Saturday, July 5, 2008

Ending the Enmeshment Cycle With Your Own Children


Series of posts about Covert Incest from “The Emotional Incest Syndrome” by Patricia Love with Jo Robinson.. Exploring the dynamics of covert (emotional or non-sexual but gender-related) incest.


From pages 237 -8:


At some point in their therapy, just about all of my clients who have children become sidetracked from their exploration of their childhoods to dwell on the mistakes they've made as parents. Many of them have come to the painful realization that they've unwittingly become over involved with a son or daughter. The guilt and anxiety can be overwhelming: “How coul dI have repeated the very same mistakes? Why couldn't I see what was happening? How could I, of all people, get tangled up with a child?”


Some of you may have had a similar reaction as you read this book. As you scrutinize your current family, you recognize two of the telltale signs of emotional incest:


  1. the lack of a supportive nurturing marriage relationships

    and

  2. a tendency to turn to one or more of your children for emotional comfort or support.


You fear that to one degree or another, you're recreating the same twisted dynamics that were so harmful to you as a child.


It is a distressing but well-documented fact that people tend to pass on the destructive elements of their own upbringing. Like dominant genes, dysfunctional behaviors show up in generation after generation, replicating themselves seemingly at will. Children of alcoholics develop drinking or drug problems. Abused children grow up to abuse their own sons and daughters. Children from unstable families wind up with a distressingly high rate of divorce. The tendency is to either duplicate the behaviors we've observed in our families or to run blindly in the opposite direction, creating a whole new set of problems.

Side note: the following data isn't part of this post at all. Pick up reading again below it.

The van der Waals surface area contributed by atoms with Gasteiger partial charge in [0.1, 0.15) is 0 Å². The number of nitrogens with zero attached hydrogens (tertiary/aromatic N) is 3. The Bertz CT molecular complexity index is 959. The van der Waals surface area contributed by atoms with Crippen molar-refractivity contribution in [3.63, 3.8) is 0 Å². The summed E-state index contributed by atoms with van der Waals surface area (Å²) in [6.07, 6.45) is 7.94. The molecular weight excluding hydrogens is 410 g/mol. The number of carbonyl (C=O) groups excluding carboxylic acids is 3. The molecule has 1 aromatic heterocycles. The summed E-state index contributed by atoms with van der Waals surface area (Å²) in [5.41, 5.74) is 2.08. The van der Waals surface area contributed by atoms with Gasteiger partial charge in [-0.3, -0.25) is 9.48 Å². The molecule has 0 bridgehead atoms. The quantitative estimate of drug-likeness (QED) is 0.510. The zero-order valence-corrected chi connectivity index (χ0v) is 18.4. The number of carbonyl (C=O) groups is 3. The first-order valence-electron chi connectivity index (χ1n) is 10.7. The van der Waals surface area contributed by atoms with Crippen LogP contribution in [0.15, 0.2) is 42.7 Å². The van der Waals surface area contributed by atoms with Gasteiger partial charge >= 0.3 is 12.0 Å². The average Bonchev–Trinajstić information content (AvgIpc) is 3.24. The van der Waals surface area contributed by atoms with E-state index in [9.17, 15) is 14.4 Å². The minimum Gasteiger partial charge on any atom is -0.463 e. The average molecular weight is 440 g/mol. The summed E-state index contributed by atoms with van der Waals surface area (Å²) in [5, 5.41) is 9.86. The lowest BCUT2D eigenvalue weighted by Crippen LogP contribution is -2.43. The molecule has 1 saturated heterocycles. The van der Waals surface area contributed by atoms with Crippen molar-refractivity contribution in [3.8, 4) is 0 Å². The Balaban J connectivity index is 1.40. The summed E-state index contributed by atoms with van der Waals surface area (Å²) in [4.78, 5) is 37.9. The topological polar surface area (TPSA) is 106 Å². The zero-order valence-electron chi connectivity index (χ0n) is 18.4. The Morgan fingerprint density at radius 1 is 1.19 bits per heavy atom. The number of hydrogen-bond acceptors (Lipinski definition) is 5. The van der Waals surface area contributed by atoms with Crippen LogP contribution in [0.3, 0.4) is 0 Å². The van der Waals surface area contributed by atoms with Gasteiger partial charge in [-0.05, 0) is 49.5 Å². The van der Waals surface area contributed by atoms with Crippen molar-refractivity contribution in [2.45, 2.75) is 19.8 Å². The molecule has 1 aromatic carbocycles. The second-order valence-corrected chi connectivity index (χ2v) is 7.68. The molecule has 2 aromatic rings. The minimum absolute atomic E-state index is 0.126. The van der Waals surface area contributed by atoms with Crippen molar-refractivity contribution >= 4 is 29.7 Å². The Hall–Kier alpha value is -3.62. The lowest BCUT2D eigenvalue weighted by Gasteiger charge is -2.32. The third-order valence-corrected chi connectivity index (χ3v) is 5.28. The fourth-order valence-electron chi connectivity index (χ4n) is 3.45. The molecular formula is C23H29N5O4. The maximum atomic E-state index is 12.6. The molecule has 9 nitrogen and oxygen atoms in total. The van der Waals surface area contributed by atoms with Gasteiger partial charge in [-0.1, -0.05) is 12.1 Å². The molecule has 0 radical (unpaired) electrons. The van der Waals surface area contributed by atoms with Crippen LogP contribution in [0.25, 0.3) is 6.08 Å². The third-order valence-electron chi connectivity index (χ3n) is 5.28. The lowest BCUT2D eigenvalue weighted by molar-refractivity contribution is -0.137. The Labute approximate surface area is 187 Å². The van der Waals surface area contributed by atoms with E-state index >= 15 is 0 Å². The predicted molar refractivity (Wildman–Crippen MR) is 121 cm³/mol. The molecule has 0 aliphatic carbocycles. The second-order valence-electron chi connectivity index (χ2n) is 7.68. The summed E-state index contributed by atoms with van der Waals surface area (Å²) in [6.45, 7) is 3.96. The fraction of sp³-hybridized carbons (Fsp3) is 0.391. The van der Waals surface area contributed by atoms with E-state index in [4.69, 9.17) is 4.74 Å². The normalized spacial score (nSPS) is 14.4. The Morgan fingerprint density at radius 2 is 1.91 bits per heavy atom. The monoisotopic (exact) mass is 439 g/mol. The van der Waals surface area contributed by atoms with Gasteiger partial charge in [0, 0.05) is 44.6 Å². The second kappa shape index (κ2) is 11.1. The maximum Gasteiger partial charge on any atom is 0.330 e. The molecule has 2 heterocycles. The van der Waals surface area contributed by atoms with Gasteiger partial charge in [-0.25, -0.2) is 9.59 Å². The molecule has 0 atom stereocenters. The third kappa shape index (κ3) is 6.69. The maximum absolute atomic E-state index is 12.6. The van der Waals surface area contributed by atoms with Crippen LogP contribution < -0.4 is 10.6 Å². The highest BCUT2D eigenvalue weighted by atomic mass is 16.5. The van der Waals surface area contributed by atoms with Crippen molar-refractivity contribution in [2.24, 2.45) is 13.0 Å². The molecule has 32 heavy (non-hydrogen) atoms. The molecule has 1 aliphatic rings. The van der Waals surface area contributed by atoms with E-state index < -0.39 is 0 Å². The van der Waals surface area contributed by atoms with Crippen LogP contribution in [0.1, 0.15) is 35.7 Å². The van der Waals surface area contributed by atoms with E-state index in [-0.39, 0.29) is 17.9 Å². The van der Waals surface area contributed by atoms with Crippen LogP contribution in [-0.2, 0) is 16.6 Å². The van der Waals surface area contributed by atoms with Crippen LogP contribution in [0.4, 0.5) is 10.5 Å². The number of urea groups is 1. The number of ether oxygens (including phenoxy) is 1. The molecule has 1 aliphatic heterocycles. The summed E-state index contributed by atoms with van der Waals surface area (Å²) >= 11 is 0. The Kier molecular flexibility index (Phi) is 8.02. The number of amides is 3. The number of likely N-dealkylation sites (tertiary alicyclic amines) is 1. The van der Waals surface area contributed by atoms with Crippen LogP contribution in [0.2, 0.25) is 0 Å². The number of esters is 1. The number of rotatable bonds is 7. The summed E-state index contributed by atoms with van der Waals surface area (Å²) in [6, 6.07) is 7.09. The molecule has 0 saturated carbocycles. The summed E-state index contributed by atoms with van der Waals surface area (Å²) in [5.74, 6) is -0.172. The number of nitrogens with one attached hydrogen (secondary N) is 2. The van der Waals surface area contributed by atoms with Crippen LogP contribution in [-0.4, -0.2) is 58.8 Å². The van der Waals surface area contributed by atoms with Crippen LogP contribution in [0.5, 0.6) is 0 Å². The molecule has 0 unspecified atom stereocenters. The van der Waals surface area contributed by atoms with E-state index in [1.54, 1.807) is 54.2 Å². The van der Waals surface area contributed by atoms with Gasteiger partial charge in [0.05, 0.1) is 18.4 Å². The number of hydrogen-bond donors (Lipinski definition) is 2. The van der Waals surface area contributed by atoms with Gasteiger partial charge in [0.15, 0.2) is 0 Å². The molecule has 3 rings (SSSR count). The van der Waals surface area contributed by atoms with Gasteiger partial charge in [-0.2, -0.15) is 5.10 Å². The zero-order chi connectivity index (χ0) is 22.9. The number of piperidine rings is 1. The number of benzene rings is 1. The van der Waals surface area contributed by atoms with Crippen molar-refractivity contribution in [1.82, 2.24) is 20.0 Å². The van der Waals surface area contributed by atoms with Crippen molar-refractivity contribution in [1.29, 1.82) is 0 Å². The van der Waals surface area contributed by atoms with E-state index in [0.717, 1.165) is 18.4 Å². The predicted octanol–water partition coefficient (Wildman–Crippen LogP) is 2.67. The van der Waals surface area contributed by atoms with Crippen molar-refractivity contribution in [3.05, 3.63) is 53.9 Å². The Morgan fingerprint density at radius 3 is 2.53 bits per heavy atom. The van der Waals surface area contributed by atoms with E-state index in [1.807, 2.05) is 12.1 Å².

How can you keep from repeating the mistakes of the past? And – if you've already made some errors – how can you restore a healthy balance to your family?


The most important thing you can do is strengthen your support network. This recommendation is both cure and preventive medicine: a strong support network will help those of you who are just starting a family establish a healthy pattern of interaction, and it will help those of you with older children correct any ongoing enmeshment. A strong marriage relationship and/or caring friends will give you the support you need to be an objective and nurturing parent.


But no matter how strong and resilient your support system, you will still have a greater tendency than other parents to step over the hidden boundaries between parent and child. Especially in times of stress, you will be tempted to turn to your children for support – it's a familiar and comforting pattern. To guard against this tendency, you need to be especially clear about the differences between parenting and partnering.



Excerpt from
Dr. Patricia Love's

The Emotional Incest Syndrome:
What to Do When a Parent's Love Rule's Your Life
Bantam Books, 1990